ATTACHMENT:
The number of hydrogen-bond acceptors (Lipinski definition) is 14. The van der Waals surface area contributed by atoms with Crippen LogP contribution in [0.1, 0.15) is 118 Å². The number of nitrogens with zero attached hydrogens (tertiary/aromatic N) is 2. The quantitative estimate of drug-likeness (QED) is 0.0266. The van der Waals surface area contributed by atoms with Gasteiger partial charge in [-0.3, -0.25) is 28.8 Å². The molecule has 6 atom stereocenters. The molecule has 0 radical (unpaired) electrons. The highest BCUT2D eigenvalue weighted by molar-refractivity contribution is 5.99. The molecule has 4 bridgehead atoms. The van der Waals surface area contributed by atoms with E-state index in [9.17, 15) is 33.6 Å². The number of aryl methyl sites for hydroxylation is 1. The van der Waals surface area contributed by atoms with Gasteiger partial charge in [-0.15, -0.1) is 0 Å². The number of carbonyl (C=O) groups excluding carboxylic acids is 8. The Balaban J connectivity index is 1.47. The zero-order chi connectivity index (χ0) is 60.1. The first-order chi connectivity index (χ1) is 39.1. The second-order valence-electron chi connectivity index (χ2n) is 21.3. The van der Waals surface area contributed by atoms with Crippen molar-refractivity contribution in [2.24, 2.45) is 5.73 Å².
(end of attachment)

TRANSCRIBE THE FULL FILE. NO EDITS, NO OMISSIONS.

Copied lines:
The number of hydrogen-bond acceptors (Lipinski definition) is 14. The van der Waals surface area contributed by atoms with Crippen LogP contribution in [0.1, 0.15) is 118 Å². The number of nitrogens with zero attached hydrogens (tertiary/aromatic N) is 2. The quantitative estimate of drug-likeness (QED) is 0.0266. The van der Waals surface area contributed by atoms with Gasteiger partial charge in [-0.3, -0.25) is 28.8 Å². The molecule has 6 atom stereocenters. The molecule has 0 radical (unpaired) electrons. The highest BCUT2D eigenvalue weighted by molar-refractivity contribution is 5.99. The molecule has 4 bridgehead atoms. The van der Waals surface area contributed by atoms with E-state index in [9.17, 15) is 33.6 Å². The number of aryl methyl sites for hydroxylation is 1. The van der Waals surface area contributed by atoms with Gasteiger partial charge in [-0.15, -0.1) is 0 Å². The number of carbonyl (C=O) groups excluding carboxylic acids is 8. The Balaban J connectivity index is 1.47. The zero-order chi connectivity index (χ0) is 60.1. The first-order chi connectivity index (χ1) is 39.1. The second-order valence-electron chi connectivity index (χ2n) is 21.3. The van der Waals surface area contributed by atoms with Crippen molar-refractivity contribution in [2.24, 2.45) is 5.73 Å².